Survivors Book

Appliance Installers - Mesothelioma Risks

The number one cause of mesothelioma is asbestos exposure. In fact, about nine out of every ten cases of mesothelioma are due to some form of asbestos exposure. The other ten percent of cases generally have suspected but unconfirmed exposure to the material. It follows that the people who are at the highest risk of developing mesothelioma are the people who are around airborne asbestos for the longest periods of time.

Asbestos exposure is most common in the workplace. People who mine or process asbestos-containing materials are at the highest risk of developing mesothelioma. Unfortunately, workers who install appliances are included on the list of people who may be at risk of asbestos exposure, and thus mesothelioma. This is mainly because many appliances use asbestos for insulation purposes. Additionally, the installation of many appliances requires working with materials that might contain asbestos, including pipe insulation, heat-resistant tiles, and fireproof siding. While the material is highly effective when used in a variety of appliances, it is equally as dangerous when exposed to the workers building and maintaining those appliances. Even the smallest amount of exposure to asbestos should not be confused as a "safe amount," as there is no such thing. Higher exposure means a higher likelihood of mesothelioma, but even those who have had limited exposure to the material should consult with a doctor.

Mesothelioma is a very rare disease. It is the cancer of the mesothelium - the thin tissue that lines the lungs, heart and body cavities, most often affecting the mesothelium of the pleura. Mesothelioma's deadliness is directly related to the pleura's proximity to the lungs and the fact that asbestos exposure usually involves particles or fragments entering and staying lodged in the airway.

When asbestos fibers are inhaled, they lodge themselves in the deepest parts of the lungs, and force their way into the mesothelium of the pleura. The body's immune system attempts to remove the fibers, but they are very resilient, and resist the chemical and physical attacks of white blood cells. They then cause damage to the surrounding tissue. Lung and mesothelioma tissue becomes scarred, inflaming the area and making breathing difficult and painful. The asbestos fibers might also cause damage to the DNA of the cells of the mesothelium. This damage can translate into mutations that cause the cells to grow without order. This uncontrolled growth creates a deadly tumor that can invade and interfere with essential organs.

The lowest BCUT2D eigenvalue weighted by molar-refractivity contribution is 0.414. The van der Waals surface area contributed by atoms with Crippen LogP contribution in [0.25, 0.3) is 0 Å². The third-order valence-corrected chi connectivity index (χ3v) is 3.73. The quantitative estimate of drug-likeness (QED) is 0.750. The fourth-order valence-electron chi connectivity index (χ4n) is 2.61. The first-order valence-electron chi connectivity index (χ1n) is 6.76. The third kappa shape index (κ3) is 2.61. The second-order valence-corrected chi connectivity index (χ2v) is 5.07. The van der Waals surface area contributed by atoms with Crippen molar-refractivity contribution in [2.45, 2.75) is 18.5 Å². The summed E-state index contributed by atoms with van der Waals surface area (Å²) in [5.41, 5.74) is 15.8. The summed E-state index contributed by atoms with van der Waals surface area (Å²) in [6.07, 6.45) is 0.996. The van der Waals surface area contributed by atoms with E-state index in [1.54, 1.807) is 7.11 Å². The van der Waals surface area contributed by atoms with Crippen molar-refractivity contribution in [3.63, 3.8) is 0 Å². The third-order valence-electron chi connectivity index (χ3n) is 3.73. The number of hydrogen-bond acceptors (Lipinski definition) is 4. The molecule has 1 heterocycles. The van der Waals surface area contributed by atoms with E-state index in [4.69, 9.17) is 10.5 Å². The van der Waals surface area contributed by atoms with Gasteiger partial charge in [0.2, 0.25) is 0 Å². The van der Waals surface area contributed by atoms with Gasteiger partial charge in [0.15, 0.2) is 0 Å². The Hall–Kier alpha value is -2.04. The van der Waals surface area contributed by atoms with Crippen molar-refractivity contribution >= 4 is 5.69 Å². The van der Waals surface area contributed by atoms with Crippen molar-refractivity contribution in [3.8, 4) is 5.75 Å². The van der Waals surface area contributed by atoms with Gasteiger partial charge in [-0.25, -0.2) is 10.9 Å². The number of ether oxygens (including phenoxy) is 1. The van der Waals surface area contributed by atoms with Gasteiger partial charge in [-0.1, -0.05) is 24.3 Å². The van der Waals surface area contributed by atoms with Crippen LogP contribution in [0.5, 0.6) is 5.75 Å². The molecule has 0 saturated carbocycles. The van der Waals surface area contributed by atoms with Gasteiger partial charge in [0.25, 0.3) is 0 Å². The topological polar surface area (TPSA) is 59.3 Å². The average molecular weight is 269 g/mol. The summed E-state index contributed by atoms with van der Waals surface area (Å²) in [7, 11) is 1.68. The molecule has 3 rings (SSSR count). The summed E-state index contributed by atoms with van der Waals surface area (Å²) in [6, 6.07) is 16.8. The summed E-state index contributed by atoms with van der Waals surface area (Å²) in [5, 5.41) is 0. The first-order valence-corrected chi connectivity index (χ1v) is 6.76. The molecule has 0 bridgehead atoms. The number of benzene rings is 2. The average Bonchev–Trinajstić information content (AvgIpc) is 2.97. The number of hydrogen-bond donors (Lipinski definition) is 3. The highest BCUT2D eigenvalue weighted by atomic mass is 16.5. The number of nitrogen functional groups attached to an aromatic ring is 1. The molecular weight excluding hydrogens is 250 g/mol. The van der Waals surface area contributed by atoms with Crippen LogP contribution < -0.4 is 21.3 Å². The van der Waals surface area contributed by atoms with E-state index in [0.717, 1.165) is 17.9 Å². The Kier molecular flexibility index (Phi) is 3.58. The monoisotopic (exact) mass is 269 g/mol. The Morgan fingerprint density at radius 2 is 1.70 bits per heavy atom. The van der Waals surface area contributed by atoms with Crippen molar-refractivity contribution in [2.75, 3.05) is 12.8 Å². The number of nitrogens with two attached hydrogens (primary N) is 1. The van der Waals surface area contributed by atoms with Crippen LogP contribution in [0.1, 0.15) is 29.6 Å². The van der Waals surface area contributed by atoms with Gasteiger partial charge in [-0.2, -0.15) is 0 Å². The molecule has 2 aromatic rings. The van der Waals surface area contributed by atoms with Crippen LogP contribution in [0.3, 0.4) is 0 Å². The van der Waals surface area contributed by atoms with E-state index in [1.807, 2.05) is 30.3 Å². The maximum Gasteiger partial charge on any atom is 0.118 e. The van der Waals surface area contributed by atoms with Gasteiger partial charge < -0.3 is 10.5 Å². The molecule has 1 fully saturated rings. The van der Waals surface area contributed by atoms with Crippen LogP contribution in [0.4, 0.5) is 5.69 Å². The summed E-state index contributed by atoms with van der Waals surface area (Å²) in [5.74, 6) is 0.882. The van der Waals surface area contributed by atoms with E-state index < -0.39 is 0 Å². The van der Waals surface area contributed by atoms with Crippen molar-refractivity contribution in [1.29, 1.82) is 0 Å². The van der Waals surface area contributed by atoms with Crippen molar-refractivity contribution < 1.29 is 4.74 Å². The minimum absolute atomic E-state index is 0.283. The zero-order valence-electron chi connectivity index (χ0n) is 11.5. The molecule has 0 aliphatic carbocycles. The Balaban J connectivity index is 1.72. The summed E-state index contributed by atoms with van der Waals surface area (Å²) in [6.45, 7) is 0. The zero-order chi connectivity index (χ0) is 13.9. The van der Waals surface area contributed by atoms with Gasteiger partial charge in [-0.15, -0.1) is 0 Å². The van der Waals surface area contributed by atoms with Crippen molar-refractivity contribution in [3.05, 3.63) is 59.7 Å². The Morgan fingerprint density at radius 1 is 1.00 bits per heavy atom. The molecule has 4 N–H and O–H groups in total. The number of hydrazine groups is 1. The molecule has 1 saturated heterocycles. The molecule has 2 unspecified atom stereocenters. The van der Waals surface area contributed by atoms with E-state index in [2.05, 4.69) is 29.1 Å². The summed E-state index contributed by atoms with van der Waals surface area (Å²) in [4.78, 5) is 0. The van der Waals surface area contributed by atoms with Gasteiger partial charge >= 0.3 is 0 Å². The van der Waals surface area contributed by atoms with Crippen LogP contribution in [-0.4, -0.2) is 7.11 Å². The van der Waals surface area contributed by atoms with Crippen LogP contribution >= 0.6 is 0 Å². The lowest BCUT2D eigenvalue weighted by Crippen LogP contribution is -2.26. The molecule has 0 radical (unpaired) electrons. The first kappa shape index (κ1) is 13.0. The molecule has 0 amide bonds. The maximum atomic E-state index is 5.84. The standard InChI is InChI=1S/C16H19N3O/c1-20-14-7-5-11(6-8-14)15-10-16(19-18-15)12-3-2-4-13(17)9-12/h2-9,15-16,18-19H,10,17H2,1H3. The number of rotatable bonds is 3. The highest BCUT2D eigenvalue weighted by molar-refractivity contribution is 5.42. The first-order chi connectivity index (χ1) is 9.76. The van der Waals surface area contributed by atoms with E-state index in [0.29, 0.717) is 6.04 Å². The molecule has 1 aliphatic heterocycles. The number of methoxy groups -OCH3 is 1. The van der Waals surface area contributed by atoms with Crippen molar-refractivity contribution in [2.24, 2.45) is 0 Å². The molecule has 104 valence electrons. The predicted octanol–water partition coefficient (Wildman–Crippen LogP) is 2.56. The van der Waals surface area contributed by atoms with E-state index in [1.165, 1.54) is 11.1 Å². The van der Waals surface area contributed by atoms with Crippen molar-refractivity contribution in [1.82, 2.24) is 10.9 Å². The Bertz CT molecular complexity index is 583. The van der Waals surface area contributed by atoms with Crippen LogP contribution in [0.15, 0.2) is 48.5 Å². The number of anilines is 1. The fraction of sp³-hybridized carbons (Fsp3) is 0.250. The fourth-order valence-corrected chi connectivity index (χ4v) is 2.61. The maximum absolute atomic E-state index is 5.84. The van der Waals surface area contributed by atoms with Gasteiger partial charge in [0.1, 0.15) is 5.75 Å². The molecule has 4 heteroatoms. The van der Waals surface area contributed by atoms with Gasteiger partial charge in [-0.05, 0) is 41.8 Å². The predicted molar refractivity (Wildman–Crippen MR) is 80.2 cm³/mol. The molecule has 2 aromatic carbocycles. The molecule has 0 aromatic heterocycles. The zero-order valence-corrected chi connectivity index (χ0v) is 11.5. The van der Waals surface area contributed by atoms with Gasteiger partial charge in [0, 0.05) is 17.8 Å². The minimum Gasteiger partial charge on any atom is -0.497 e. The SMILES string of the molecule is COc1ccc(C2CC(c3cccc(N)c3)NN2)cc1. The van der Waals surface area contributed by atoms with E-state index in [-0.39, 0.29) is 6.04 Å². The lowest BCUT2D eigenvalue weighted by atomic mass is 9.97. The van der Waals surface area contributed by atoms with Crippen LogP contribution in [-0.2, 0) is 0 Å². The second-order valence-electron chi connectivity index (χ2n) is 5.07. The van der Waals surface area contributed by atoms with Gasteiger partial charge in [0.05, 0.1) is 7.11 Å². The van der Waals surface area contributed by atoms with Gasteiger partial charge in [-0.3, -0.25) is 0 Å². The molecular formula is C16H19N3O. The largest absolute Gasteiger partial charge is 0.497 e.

Since the body has such a difficult time removing tiny asbestos fibers, they can often stay in the lungs and the mesothelium for decades. The mutations that cause mesothelioma can therefore be the result of a lifetime of damages. The disease is particularly troubling because it often doesn't become evident until many years after the initial asbestos exposure. Furthermore, the onset of symptoms - such as difficulty breathing and pain in the lower back and chest - only occurs at the later stage of the disease. So, by the time the cancer is noticed, it is often too late to significantly counteract the affects. For these reasons, mesothelioma usually carries a very poor prognosis.

If you have worked as an appliance installer, you should take a closer look at the products that you have been putting into homes. If they involve any form of insulation, there is a chance that they might contain asbestos in some form or another. You should also be careful of the materials that you work with - don't drill, hammer or cut any material that might contain asbestos without taking the proper precautions. If you do believe that you were exposed to asbestos, it is important that you let your doctor know as soon as possible.


Workers at Risk for Asbestos Exposure

Below are a list of occupations and trades that were at risk for asbestos exposure:

Last Edited: Sun July 26, 2020